Forty-seven-year-old Eddie Foy
(1856-1928) played the role of Sister Anne in Mr.
Bluebeard, with a contract for $800 a week
(approx $20K today). Born as Edward Fitzgerald in
NYC, he moved to Chicago with his mother and
siblings when his father died. With the family
barely getting by, Foy began performing on the
street to help out, eventually making it to the
stage and headliner status. He was a much-loved Chicago success
In the Iroquois Theater fire
disaster Eddie gained fame that would last
throughout his life. He brought his young son,
Brian Foy, with him to the performance on December
30, 1903, leaving his wife and other sons back at
the Sherman House hotel. He gave Brian a
prestige seat in front of the electrical control
panel on stage, directly below the fly bridge on
which William McMullen operated the arc lamp that
started the fire.
When the fire broke out, Eddie
was in his dressing room, preparing for his next
scene. When he heard a commotion on the stage
he first ran to find his son and handed Brian to a
stage hand to be taken outside. Eddie then ran
to the stage and tried to calm the audience.
He advised people to remain in their seats to await
the fire department. As the fire worsened, he
advised them to instead leave the theater quietly.
As flaming shards of curtains and scenery began
falling from the loft, he finally fled. He and
Brian headed back to the Sherman House, running into
his panicked wife and sons on route, coming to find
he and Brian. Word of the fire had spread
quickly in downtown Chicago. Before long,
there would be
seriously injured audience victims at the Sherman
House, intermingled with newspaper reporters.
Eddie Foy's story, universally
described as an act of bravery, appeared in
newspapers around the country and became synonymous
with his name.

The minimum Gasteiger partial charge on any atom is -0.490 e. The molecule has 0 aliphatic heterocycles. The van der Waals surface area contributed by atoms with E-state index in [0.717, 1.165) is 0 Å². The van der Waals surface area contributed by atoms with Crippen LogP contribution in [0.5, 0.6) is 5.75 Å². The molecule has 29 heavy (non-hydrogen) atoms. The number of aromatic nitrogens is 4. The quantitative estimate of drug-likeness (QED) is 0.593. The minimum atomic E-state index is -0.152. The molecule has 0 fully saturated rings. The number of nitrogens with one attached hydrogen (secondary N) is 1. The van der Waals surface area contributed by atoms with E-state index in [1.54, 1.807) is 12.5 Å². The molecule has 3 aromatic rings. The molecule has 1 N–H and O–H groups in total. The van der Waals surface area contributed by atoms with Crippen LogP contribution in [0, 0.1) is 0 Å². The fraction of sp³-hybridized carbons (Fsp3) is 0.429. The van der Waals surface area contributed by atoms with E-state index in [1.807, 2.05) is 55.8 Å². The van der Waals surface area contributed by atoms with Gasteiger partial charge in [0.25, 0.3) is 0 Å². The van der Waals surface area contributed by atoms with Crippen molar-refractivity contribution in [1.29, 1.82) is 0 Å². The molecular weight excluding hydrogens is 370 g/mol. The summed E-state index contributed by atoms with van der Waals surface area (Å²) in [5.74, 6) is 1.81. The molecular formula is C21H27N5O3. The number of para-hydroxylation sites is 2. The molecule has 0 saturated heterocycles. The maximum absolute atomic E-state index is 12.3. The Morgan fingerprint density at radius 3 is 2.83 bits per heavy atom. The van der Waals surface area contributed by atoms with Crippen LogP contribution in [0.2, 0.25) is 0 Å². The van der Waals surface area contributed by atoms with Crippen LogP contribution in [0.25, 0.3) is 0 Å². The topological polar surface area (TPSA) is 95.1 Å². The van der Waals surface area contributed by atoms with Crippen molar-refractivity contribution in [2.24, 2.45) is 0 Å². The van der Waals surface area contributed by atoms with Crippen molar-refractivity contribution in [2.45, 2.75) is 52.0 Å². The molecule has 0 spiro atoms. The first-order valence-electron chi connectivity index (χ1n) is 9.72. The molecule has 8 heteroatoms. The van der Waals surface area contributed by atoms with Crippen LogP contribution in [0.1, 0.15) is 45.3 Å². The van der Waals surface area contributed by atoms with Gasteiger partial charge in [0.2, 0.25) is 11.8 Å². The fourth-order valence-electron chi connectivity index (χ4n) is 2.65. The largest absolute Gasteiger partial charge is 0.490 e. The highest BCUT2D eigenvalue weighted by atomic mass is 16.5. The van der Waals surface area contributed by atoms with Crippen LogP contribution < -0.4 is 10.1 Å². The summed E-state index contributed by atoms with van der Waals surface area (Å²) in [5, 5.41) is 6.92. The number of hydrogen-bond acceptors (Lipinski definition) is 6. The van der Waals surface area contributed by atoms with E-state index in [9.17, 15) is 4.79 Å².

I have vacillated on the
question of whether Eddie's directives saved or cost
lives. He was well intended for sure but what
was the result? In court later, audience
survivors, mostly people who were seated on the
first floor, described having followed his
directive, sitting back down in their seats to wait
for the fire department, then deciding at the last
minute that they had to escape the auditorium.
People in the balconies,
however, didn't have turn-around time enough for
that because there were large crowds at the exits
and the fire ball swept upwards into the balconies.
On the other hand, testimony from balcony survivors
suggests that they couldn't hear what Foy was saying
anyway. Some inferred from his hand gestures
that he was urging them to remain calm but, for
most, an unamplified voice on the stage was drowned
out by the volume of people shouting to other
members in their party, shouting at the ushers,
shouting at people at the front of the crowd, and
what many described as the thunder of a thousand
people on their feet, frantically trying to escape
There were audience members
found dead in their seats but there is no way to
know if they had remained seated because of Foy's
instructions or because they thought the crowds at
the exits would clear if they waited. The
number of fatalities found as such is also unknown
because some reports referred to as few as two while
others referenced "dozens."
In 1955 Bob Hope played
Eddie Foy in the Academy nominated film, The Seven
Little Foys." Also staring James Cagney, the film
was a biography of Foy's life, including the years
after his wife's death when his children became part
of his vaudeville act.